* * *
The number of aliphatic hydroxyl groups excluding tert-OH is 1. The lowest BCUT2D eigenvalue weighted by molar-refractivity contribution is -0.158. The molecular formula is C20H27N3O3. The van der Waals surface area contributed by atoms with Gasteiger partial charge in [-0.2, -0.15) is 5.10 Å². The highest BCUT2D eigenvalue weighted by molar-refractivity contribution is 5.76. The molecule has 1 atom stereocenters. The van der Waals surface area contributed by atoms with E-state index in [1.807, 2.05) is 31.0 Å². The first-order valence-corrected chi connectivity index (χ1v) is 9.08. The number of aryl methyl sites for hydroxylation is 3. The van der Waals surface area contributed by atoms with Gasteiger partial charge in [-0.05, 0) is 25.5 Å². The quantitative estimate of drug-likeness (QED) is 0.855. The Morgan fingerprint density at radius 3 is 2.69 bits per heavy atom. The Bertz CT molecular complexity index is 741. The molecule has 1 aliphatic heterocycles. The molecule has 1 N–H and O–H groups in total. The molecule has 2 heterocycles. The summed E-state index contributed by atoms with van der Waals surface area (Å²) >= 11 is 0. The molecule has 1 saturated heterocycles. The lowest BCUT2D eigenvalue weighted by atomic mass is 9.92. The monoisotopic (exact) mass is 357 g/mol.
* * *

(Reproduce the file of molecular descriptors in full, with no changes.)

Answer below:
The number of aliphatic hydroxyl groups excluding tert-OH is 1. The lowest BCUT2D eigenvalue weighted by molar-refractivity contribution is -0.158. The molecular formula is C20H27N3O3. The van der Waals surface area contributed by atoms with Gasteiger partial charge in [-0.2, -0.15) is 5.10 Å². The highest BCUT2D eigenvalue weighted by molar-refractivity contribution is 5.76. The molecule has 1 atom stereocenters. The van der Waals surface area contributed by atoms with E-state index in [1.807, 2.05) is 31.0 Å². The first-order valence-corrected chi connectivity index (χ1v) is 9.08. The number of aryl methyl sites for hydroxylation is 3. The van der Waals surface area contributed by atoms with Gasteiger partial charge in [-0.05, 0) is 25.5 Å². The quantitative estimate of drug-likeness (QED) is 0.855. The Morgan fingerprint density at radius 3 is 2.69 bits per heavy atom. The Bertz CT molecular complexity index is 741. The molecule has 1 aliphatic heterocycles. The molecule has 1 N–H and O–H groups in total. The molecule has 2 heterocycles. The summed E-state index contributed by atoms with van der Waals surface area (Å²) >= 11 is 0. The molecule has 1 saturated heterocycles. The lowest BCUT2D eigenvalue weighted by atomic mass is 9.92. The monoisotopic (exact) mass is 357 g/mol.